For the Republican leaders, HUD—an agency that primarily serves the poor—is an easy target and a convenient scapegoat. But let's remember that the HUD scandal—where high government officials used agency funds to reward political friends and campaign contributors—took place during the Reagan administration. If HUD is now identified in the public's mind with mis­management and corruption, it's the GOP that should get most of the blame.

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If Lazio, Dole, and their colleagues really want to help solve the housing crisis, they should learn from the many successes of the past decade. But then they couldn't use public housing as a wedge issue to help them win the White House and preserve their majority in Congress.

 

Delivered by Sec’y for U.S. Department of HUD Henry Cisneros at the first-ever Public Housing Summa. This excerpted speech was delivered at a first-ever Public Housing Summit, Arlington, Virginia, in late May. Here, Mr. Cisneros outlines four changes in public housing, with one in support of the Lazio bill.

At the initiative of President Clinton, public housing in America has changed, for the better and forever… Here are some of the ways we've ushered in change: 

1. Together we are changing the physical landscape of public housing. 

Because of structure, because of design, because of the formation of the regulations, because of their isolated locations, the worst of our public housing units have not been a help to low income Americans… for too many Americans, the housing has been their hell. 

First, we're replacing an unprecedented 30 thousand units of public housing. That's nearly 50 percent more than the previous 12 years combined… We are replacing these dysfunctional buildings with quality affordable housing and rental vouchers. 

To help with this rebuilding effort, HUD has implemented HOPE VI, a large scale initiative to provide you with funds and flexibility to reshape public housing and neighborhoods in completely new ways. We're providing you with technical assistance. 

2. HUD's Intervening in Troubled PHAs

Our second task has been to hold public housing agencies accountable to taxpayers and residents. What we've tried to do is intervene in a timely manner at the worst performing PHAs, to stop the damage, assess new priorities and set clear objectives to guide recovery.

For each troubled PHA, HUD assigns a "recovery team" of Department staff and private experts. This team works with housing authority staff, local leaders and residents to develop and implement a detailed recovery plan. In some cases, strategies are determined after close consultation with mayors and local stakeholders… 

3. We're moving families to self-sufficiency

One of our greatest challenges in public housing has been in changing the social dynamic there. This goes to the heart of what's ailing so many of the people who live within these structures. Until now, the rules of public housing discouraged work. Discouraged responsibility. Even discouraged marriage…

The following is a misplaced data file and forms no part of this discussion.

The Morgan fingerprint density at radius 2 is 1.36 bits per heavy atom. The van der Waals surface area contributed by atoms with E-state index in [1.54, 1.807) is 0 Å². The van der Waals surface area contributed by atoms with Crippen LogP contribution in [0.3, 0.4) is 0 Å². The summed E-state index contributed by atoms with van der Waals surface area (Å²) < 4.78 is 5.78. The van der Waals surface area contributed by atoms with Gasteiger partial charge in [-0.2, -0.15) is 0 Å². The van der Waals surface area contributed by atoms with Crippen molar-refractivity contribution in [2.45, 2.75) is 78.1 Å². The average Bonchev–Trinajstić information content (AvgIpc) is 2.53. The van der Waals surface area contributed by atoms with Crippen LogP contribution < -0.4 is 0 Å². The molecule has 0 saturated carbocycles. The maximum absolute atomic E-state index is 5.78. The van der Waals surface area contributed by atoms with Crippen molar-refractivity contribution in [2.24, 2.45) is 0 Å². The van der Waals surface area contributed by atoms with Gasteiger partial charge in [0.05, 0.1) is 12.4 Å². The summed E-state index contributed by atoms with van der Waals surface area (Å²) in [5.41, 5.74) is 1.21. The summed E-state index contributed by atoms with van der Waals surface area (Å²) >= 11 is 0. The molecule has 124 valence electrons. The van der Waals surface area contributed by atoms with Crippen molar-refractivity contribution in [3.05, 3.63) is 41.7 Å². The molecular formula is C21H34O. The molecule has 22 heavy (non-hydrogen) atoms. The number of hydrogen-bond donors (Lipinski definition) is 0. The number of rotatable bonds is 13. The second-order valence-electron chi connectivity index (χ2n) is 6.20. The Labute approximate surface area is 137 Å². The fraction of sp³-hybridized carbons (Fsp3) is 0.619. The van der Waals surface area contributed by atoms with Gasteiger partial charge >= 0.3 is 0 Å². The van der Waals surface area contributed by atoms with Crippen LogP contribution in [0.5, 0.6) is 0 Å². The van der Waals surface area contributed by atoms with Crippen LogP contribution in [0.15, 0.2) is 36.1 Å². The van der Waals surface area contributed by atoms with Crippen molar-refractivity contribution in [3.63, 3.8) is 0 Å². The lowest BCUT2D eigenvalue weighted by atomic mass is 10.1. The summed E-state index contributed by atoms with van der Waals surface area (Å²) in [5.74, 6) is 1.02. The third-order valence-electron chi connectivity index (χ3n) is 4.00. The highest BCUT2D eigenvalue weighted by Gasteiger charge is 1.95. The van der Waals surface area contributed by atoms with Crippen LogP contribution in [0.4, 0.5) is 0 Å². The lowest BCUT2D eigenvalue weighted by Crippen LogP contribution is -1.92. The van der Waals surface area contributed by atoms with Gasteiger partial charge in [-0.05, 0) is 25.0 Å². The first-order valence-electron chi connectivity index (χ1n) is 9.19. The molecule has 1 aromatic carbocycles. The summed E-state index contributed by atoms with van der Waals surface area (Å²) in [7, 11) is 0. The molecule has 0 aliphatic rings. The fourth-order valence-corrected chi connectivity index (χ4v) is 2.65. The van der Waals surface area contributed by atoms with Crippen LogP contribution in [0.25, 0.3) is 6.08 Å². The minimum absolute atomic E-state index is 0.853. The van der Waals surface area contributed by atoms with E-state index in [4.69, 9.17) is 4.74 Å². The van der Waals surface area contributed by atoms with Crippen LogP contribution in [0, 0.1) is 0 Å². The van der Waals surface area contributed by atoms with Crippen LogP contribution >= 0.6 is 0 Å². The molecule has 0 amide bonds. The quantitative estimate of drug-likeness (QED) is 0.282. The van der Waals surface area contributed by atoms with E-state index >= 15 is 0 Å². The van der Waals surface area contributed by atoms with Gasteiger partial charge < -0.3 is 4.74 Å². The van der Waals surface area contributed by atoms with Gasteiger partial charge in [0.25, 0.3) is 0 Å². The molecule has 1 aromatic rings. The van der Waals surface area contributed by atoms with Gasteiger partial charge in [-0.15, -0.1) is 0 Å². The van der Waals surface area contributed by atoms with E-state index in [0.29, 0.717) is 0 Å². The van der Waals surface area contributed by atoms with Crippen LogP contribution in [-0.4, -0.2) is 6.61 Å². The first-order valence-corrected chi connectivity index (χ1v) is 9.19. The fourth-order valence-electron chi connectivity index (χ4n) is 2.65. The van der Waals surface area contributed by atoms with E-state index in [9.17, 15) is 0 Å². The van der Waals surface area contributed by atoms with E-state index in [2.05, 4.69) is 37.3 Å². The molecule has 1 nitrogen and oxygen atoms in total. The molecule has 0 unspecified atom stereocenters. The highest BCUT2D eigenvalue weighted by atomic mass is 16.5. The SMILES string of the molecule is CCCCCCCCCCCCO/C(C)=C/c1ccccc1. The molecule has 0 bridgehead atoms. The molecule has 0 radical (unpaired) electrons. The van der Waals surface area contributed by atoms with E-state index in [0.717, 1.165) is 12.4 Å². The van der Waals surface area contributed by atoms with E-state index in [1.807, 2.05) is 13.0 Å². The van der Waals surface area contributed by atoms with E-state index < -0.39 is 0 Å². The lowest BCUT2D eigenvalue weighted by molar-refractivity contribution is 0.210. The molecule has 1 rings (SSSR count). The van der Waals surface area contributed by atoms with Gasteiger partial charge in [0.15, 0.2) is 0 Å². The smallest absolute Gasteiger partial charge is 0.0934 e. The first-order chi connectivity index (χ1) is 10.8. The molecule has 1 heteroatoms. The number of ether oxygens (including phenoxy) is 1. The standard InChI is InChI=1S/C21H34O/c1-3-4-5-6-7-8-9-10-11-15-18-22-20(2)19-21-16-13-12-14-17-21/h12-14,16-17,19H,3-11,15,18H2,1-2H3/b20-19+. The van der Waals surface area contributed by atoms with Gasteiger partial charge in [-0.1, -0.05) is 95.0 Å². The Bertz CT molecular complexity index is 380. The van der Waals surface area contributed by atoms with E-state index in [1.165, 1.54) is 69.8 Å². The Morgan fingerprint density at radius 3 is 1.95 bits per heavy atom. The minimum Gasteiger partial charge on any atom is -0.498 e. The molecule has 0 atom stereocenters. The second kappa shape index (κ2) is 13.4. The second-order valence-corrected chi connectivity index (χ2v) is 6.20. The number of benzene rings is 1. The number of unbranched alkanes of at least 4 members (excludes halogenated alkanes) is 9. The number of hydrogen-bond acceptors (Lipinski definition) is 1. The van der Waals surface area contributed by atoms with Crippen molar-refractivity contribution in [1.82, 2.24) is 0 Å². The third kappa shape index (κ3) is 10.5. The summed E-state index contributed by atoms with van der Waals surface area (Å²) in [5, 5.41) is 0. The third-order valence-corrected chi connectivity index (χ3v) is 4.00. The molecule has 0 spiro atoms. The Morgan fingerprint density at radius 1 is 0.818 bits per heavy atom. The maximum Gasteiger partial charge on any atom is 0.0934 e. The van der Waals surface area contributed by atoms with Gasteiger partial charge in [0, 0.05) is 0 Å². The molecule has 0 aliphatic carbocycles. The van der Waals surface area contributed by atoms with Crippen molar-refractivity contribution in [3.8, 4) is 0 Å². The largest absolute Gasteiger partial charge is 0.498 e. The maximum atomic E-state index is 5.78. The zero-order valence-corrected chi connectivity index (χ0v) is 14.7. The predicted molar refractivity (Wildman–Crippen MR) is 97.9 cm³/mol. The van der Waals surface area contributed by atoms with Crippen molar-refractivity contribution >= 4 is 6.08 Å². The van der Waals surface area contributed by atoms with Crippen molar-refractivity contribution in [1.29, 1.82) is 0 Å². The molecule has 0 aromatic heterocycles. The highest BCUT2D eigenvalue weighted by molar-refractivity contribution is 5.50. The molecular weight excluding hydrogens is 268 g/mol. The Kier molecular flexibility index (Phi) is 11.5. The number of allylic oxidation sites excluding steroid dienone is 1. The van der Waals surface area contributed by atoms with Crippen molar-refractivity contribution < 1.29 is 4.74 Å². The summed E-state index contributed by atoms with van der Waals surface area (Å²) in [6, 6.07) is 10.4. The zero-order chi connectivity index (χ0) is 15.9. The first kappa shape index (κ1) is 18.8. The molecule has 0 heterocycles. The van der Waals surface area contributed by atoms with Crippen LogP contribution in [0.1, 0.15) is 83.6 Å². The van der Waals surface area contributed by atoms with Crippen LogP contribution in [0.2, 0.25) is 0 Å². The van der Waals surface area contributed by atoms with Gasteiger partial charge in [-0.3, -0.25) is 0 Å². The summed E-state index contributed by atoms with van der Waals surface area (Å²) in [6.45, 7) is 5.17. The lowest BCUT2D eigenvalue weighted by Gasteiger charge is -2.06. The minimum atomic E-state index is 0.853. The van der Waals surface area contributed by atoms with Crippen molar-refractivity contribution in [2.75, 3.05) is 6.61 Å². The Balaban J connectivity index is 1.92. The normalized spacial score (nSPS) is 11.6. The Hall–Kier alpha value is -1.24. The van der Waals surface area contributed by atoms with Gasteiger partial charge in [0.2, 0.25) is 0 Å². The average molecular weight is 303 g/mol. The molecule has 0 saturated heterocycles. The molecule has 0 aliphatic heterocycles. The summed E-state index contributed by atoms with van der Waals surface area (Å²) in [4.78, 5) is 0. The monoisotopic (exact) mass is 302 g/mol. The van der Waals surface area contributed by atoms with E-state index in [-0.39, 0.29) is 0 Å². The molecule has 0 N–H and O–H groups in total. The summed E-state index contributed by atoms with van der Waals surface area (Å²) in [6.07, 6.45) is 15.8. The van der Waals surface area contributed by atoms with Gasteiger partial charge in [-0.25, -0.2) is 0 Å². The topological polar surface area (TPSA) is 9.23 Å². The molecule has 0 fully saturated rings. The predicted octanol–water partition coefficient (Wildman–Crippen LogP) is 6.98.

In partnership with HUD, Congress has enacted rent and admissions policy reforms that give PHAs more flexibility in giving residents incentives to work and in admitting working families into public housing. Rents will no longer be calculated so that the hardest working residents get penalized the most. Some PHAs are setting policies which don't count new income in rent structures for over a year…  

HUD now permits PHAs to impose rent ceilings so that our rents don't exceed those of the market… 

And Congress has repealed federal preferences for admissions. No longer are you forced to admit only the poorest in your communities into public housing. Now you can design the socio-economic mix of residents that works best for your locality…  

4. And last, we're helping to make public housing safer

Because of their isolated locations, because of the blind tolerance that used to pervade many of our structures, crime has flourished in public housing. This should not and MUST NOT continue. The federal government used to hamper your own efforts to rid your housing of criminal elements… 

Plus, the President has called for, and HUD has issued, a "one strike and you're out" policy in public housing. Public housing agencies now have more power and resources to screen out those who've engaged in drug or criminal activity or who are making the environment otherwise unlivable for the rest of the tenants. These people will be evicted.

A Vision and a Challenge—And so, it is a new era that is dawning in public housing. I don't exaggerate when I say that the net effect of the changes—of the new framework of authority and flexibility—means that when you leave here you are in a whole new ballgame. 

For too long public housing in this country has been in a downward spiral. We've thrown oceans of money at the problem, while children's lives have been sucked into the islands of misery that too many of our public housing has become. We have an obligation to stop here. I am personally drawing a line in the sand. It is a line that divides the past from the future. Yesterday's meltdowns from tomorrow's new start…  

George Bernard Shaw once said, "Some men see things as they are and ask 'why'. Others dream things that never were and ask 'why not'." And that's what this conference is about. Why not have Public housing which works. Public housing which lifts families up. Public housing which is a contribution, not a drain, on cities. 

Let's ask ourselves as we commit ourselves: Why not?